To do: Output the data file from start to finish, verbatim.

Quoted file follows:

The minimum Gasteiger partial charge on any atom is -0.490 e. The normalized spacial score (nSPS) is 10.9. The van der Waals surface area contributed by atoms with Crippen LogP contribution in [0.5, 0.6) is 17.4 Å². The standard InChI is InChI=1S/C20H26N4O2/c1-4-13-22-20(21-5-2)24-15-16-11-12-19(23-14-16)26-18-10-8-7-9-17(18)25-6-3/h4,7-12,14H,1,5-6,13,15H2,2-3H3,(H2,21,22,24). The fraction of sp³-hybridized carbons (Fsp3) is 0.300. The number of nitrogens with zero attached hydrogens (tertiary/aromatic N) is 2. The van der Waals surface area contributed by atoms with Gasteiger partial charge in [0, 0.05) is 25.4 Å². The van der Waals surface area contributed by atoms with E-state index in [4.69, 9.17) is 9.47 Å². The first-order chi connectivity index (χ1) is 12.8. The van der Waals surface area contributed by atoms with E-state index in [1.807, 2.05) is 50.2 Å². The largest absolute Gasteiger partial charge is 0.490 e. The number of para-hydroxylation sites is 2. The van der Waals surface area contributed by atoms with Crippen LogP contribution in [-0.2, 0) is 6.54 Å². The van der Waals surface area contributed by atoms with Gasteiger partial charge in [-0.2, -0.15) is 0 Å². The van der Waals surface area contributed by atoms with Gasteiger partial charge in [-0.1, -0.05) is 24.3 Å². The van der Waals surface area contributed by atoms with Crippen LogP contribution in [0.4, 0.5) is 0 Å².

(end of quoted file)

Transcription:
The minimum Gasteiger partial charge on any atom is -0.490 e. The normalized spacial score (nSPS) is 10.9. The van der Waals surface area contributed by atoms with Crippen LogP contribution in [0.5, 0.6) is 17.4 Å². The standard InChI is InChI=1S/C20H26N4O2/c1-4-13-22-20(21-5-2)24-15-16-11-12-19(23-14-16)26-18-10-8-7-9-17(18)25-6-3/h4,7-12,14H,1,5-6,13,15H2,2-3H3,(H2,21,22,24). The fraction of sp³-hybridized carbons (Fsp3) is 0.300. The number of nitrogens with zero attached hydrogens (tertiary/aromatic N) is 2. The van der Waals surface area contributed by atoms with Gasteiger partial charge in [0, 0.05) is 25.4 Å². The van der Waals surface area contributed by atoms with E-state index in [4.69, 9.17) is 9.47 Å². The first-order chi connectivity index (χ1) is 12.8. The van der Waals surface area contributed by atoms with E-state index in [1.807, 2.05) is 50.2 Å². The largest absolute Gasteiger partial charge is 0.490 e. The number of para-hydroxylation sites is 2. The van der Waals surface area contributed by atoms with Crippen LogP contribution in [-0.2, 0) is 6.54 Å². The van der Waals surface area contributed by atoms with Gasteiger partial charge in [-0.2, -0.15) is 0 Å². The van der Waals surface area contributed by atoms with Gasteiger partial charge in [-0.1, -0.05) is 24.3 Å². The van der Waals surface area contributed by atoms with Crippen LogP contribution in [0.4, 0.5) is 0 Å².